Where have all the children gone?
Where have all the children gone? PROJIMO.
Few children now frequent the facilities of PROJIMO, initiated as a
rehabilitation program for disabled rural children in Mexico, ever since the
organization begun accepting physically disabled and socially troubled young
PROJIMO (the Program of Rehabilitation Organized by Disabled Youth of
Western Mexico) began in 1981 as a community-based rehabilitation program
run by disabled villagers.
In its first years of operation, the program served primarily children
suffering from disabilities caused by polio or cerebral palsy. PROJIMO
quickly gained international recognition and became an inspirational model
for similar programs throughout the Third World.
But in 1983, PROJIMO took a decision that would transform the character of
the organization. That year, after much debate, members agreed to take in
Julio, a 15-year-old quadriplegic whose spinal cord injury was the result of
an accidental shooting. In taking care of Julio, the team of disabled
villagers had to learn an entirely new set of skills: treatment and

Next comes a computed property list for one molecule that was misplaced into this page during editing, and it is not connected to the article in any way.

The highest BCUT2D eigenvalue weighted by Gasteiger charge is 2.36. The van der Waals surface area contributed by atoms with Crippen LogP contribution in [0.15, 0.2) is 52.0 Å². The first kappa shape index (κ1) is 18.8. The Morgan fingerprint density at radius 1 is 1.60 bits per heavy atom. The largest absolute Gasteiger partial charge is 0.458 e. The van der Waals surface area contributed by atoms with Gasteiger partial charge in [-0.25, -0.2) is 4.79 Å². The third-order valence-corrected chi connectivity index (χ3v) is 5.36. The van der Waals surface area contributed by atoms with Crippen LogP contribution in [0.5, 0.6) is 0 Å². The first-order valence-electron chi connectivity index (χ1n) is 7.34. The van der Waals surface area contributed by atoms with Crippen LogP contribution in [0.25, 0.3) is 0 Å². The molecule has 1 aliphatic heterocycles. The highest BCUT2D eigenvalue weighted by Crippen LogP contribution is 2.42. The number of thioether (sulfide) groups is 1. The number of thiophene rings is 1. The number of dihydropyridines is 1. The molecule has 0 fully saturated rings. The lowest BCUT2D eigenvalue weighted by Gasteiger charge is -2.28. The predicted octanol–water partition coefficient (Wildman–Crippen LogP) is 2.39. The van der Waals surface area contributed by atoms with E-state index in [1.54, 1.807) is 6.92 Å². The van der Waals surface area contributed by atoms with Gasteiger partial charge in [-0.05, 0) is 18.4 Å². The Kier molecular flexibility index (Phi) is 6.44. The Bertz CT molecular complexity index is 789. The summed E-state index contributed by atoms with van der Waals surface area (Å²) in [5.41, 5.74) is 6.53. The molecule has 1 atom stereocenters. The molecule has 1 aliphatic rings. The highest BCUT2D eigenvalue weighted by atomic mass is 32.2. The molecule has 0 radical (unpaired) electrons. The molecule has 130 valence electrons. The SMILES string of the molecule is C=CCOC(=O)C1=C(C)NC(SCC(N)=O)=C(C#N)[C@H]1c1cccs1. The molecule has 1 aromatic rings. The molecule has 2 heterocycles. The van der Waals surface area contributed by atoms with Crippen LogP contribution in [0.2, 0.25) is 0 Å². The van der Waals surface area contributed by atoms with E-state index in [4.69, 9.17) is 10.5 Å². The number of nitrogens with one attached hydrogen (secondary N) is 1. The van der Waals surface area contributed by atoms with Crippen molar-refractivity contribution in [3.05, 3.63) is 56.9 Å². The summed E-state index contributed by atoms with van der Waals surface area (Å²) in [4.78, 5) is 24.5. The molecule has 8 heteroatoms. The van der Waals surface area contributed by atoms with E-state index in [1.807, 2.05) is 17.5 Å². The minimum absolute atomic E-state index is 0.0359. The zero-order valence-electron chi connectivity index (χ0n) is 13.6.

prevention of pressure sores, the use of catheters, bowel programs, exercise
activities, etc. They also had to develop ways of treating Julio's
depression, giving him a sense of self-worth.
Julio was followed by an influx of other young adults with spinal cord
injuries. Many of these young adults came from troubled and violent
backgrounds, such as Juan, an orphan who had made his way out of poverty by
trafficking drugs. Juan was left paralyzed in a shootout with enemies.
The new patrons have scared away PROJIMO's original audience. Parents fear
bringing their disabled children to a center frequented by people raised in
a culture of violence. The solution appears to be splitting PROJIMO into 2
organizations: one for disabled children and one for socially troubled
PMID: 12159267 [PubMed - indexed for MEDLINE]